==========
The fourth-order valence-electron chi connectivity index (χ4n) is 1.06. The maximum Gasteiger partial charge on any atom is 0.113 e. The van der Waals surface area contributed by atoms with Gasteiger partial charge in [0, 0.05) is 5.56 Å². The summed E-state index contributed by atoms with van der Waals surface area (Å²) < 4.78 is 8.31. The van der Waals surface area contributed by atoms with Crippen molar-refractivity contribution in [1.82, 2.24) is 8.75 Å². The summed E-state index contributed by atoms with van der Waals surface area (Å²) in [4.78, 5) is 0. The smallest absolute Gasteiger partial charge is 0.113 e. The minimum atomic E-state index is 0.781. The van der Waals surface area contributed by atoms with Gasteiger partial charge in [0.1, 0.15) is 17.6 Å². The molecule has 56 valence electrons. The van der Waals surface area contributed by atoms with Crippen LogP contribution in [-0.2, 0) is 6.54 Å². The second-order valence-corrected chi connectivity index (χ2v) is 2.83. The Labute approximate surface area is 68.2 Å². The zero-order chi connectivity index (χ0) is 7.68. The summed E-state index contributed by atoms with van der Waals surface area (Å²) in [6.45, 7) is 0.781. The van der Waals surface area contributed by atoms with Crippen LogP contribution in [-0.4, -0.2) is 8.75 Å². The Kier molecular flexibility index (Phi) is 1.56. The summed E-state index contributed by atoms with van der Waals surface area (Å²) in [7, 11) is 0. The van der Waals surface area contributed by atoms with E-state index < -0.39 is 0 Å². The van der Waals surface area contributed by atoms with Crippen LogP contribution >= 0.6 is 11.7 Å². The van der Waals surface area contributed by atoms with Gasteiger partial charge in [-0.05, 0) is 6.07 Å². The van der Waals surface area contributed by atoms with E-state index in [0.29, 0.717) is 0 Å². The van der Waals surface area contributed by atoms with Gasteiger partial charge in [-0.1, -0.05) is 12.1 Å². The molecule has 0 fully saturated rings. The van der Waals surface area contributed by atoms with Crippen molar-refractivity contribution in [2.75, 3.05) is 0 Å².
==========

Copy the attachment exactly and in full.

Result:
The fourth-order valence-electron chi connectivity index (χ4n) is 1.06. The maximum Gasteiger partial charge on any atom is 0.113 e. The van der Waals surface area contributed by atoms with Gasteiger partial charge in [0, 0.05) is 5.56 Å². The summed E-state index contributed by atoms with van der Waals surface area (Å²) < 4.78 is 8.31. The van der Waals surface area contributed by atoms with Crippen molar-refractivity contribution in [1.82, 2.24) is 8.75 Å². The summed E-state index contributed by atoms with van der Waals surface area (Å²) in [4.78, 5) is 0. The smallest absolute Gasteiger partial charge is 0.113 e. The minimum atomic E-state index is 0.781. The van der Waals surface area contributed by atoms with Gasteiger partial charge in [0.1, 0.15) is 17.6 Å². The molecule has 56 valence electrons. The van der Waals surface area contributed by atoms with Crippen LogP contribution in [-0.2, 0) is 6.54 Å². The second-order valence-corrected chi connectivity index (χ2v) is 2.83. The Labute approximate surface area is 68.2 Å². The zero-order chi connectivity index (χ0) is 7.68. The summed E-state index contributed by atoms with van der Waals surface area (Å²) in [6.45, 7) is 0.781. The van der Waals surface area contributed by atoms with Crippen LogP contribution in [-0.4, -0.2) is 8.75 Å². The Kier molecular flexibility index (Phi) is 1.56. The summed E-state index contributed by atoms with van der Waals surface area (Å²) in [7, 11) is 0. The van der Waals surface area contributed by atoms with E-state index < -0.39 is 0 Å². The van der Waals surface area contributed by atoms with Crippen LogP contribution >= 0.6 is 11.7 Å². The van der Waals surface area contributed by atoms with Gasteiger partial charge in [-0.05, 0) is 6.07 Å². The van der Waals surface area contributed by atoms with E-state index in [0.29, 0.717) is 0 Å². The van der Waals surface area contributed by atoms with Gasteiger partial charge in [-0.1, -0.05) is 12.1 Å². The molecule has 0 fully saturated rings. The van der Waals surface area contributed by atoms with Crippen molar-refractivity contribution in [2.75, 3.05) is 0 Å².